The licensed horticulture firms and plastic waste recycling in Georgia

Summary

Licensed horticultural firms have increased their recycling of selected plastic waste since the 2013 survey. However, sorting and storing plastic waste until pickup continue to be viewed as constraints to recycling. Additionally, cleaning used plastic from soil residue is a major constraint and if firms would receive some benefits for those efforts, the rate of recycling plastic waste in the horticultural industry would increase.

Situation

Licensed horticultural firms generate plastic waste during production and installation of plants in landscapes across Georgia. The current behavior and constraints to plastic recycling need to be updated since a similar study was conducted in 2013 (though on a different and smaller sample of environmental horticulture firms, members of the Georgia Green Industry Association (GGIA)). The recent decrease in oil prices led to a contraction for recycled oil-derived products including polymers. Recycled plastic pots, trays, liners, multipacks, greenhouse covers, and other plastic materials are ground into flakes and sold to manufacturers of various plastic products or products using plastic as an ingredient. Low oil prices led to a decrease in demand for recycled plastics and some counties in Georgia face increased costs for handling plastic waste. Although the stream of plastic waste originating in horticulture is dwarfed by the consumer-generated volume of used plastic, increased recycling on the part of growers and landscapers will make a meaningful contribution to save space in landfills and reduce the environmental burden of disposing of plastics, including the risk of soil and water pollution. There is a need for information about the industry following the recent oil price changes and reaching energy self-sufficiency in the United States.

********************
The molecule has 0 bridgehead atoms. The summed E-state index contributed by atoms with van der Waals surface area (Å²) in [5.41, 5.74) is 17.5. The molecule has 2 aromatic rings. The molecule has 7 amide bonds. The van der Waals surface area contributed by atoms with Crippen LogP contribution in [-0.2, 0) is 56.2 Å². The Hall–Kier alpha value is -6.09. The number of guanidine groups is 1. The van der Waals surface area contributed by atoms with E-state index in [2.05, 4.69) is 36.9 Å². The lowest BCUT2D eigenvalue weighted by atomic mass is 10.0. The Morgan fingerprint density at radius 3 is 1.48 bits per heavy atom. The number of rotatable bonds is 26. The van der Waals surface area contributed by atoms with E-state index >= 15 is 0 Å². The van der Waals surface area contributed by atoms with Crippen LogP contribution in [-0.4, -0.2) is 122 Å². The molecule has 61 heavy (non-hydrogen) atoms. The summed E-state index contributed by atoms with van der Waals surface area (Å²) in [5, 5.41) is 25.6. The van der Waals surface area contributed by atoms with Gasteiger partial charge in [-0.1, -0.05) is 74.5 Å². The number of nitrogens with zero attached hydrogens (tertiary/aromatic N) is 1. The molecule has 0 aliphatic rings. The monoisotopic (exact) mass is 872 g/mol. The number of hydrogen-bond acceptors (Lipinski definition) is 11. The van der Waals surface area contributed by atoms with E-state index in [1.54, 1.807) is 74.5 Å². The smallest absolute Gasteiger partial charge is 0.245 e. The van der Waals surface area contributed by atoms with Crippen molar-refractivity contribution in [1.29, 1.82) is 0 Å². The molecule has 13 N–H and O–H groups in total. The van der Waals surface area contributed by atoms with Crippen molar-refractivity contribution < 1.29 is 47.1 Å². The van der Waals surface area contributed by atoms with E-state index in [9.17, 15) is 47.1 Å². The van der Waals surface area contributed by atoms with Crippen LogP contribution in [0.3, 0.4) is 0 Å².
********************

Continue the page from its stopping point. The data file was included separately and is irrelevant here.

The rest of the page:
Response

A survey of licensed horticulture firms was undertaken between November 2018 and April 2019 using a list provided by the Georgia Department of Agriculture. A total of 299 firms responded (14% response rate). A comparison to information about the landscaping service sector in Georgia in 2012 provided by the U.S. Census Bureau shows that our survey encompassed firms from a larger number of counties within and outside the MSA and provided details about the business scope of firms as well as wage rates.

Impact

Results provide new and updated information about the horticulture industry regarding constraints to plastic waste recycling. The results show that 67% of responding firms recycled at least one-half of the plastic containers they used suggesting an increase in recycling since a similar survey was conducted in 2013. The majority of firms, 59% and 56%, respectively, agreed that sorting plastic waste and storing the recycled plastic waste between pickups constrained participation in recycling. Cleaning used plastic before recycling was also viewed as a limitation by 69% of responding firms and nearly one half felt the company should be paid for that effort. Additionally, 67% of surveyed firms thought they should not be charged for plastic waste pickup that is later sold by the recycling firm.

State Issue

Sustainability, Conservation, and the Environment

Details

  • Year: 2020
  • Geographic Scope: State
  • County: Spalding
  • Location: Georgia Station, Griffin
  • Program Areas:
    • Agriculture & Natural Resources

Author

    Florkowski, Wojciech J.
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